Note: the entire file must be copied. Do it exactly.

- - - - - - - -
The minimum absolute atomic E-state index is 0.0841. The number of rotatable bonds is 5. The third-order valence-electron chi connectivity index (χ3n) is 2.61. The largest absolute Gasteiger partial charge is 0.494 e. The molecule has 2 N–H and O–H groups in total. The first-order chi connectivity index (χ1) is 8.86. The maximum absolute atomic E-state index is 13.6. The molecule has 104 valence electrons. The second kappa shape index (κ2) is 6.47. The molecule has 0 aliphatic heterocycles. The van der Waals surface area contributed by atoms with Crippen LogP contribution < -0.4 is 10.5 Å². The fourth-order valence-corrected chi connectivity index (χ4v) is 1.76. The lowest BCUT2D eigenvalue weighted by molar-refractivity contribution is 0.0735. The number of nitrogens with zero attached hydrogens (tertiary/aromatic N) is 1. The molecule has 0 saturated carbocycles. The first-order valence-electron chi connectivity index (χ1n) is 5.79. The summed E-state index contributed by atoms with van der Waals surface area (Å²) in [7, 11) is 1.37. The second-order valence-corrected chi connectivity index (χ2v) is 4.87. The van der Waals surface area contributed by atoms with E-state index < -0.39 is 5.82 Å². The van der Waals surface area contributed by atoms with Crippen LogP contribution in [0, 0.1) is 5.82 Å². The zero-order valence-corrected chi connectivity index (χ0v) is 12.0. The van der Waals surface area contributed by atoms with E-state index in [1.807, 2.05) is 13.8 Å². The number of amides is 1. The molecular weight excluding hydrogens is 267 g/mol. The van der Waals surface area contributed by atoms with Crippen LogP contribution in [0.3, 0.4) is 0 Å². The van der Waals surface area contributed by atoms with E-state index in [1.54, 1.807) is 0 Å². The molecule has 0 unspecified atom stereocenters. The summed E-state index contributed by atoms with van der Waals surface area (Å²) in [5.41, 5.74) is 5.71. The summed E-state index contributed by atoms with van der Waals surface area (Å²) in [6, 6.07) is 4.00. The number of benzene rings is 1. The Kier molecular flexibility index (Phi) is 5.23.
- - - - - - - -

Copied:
The minimum absolute atomic E-state index is 0.0841. The number of rotatable bonds is 5. The third-order valence-electron chi connectivity index (χ3n) is 2.61. The largest absolute Gasteiger partial charge is 0.494 e. The molecule has 2 N–H and O–H groups in total. The first-order chi connectivity index (χ1) is 8.86. The maximum absolute atomic E-state index is 13.6. The molecule has 104 valence electrons. The second kappa shape index (κ2) is 6.47. The molecule has 0 aliphatic heterocycles. The van der Waals surface area contributed by atoms with Crippen LogP contribution < -0.4 is 10.5 Å². The fourth-order valence-corrected chi connectivity index (χ4v) is 1.76. The lowest BCUT2D eigenvalue weighted by molar-refractivity contribution is 0.0735. The number of nitrogens with zero attached hydrogens (tertiary/aromatic N) is 1. The molecule has 0 saturated carbocycles. The first-order valence-electron chi connectivity index (χ1n) is 5.79. The summed E-state index contributed by atoms with van der Waals surface area (Å²) in [7, 11) is 1.37. The second-order valence-corrected chi connectivity index (χ2v) is 4.87. The van der Waals surface area contributed by atoms with E-state index < -0.39 is 5.82 Å². The van der Waals surface area contributed by atoms with Crippen LogP contribution in [0, 0.1) is 5.82 Å². The zero-order valence-corrected chi connectivity index (χ0v) is 12.0. The van der Waals surface area contributed by atoms with E-state index in [1.807, 2.05) is 13.8 Å². The number of amides is 1. The molecular weight excluding hydrogens is 267 g/mol. The van der Waals surface area contributed by atoms with Crippen LogP contribution in [0.3, 0.4) is 0 Å². The van der Waals surface area contributed by atoms with E-state index in [1.54, 1.807) is 0 Å². The molecule has 0 unspecified atom stereocenters. The summed E-state index contributed by atoms with van der Waals surface area (Å²) in [5.41, 5.74) is 5.71. The summed E-state index contributed by atoms with van der Waals surface area (Å²) in [6, 6.07) is 4.00. The number of benzene rings is 1. The Kier molecular flexibility index (Phi) is 5.23.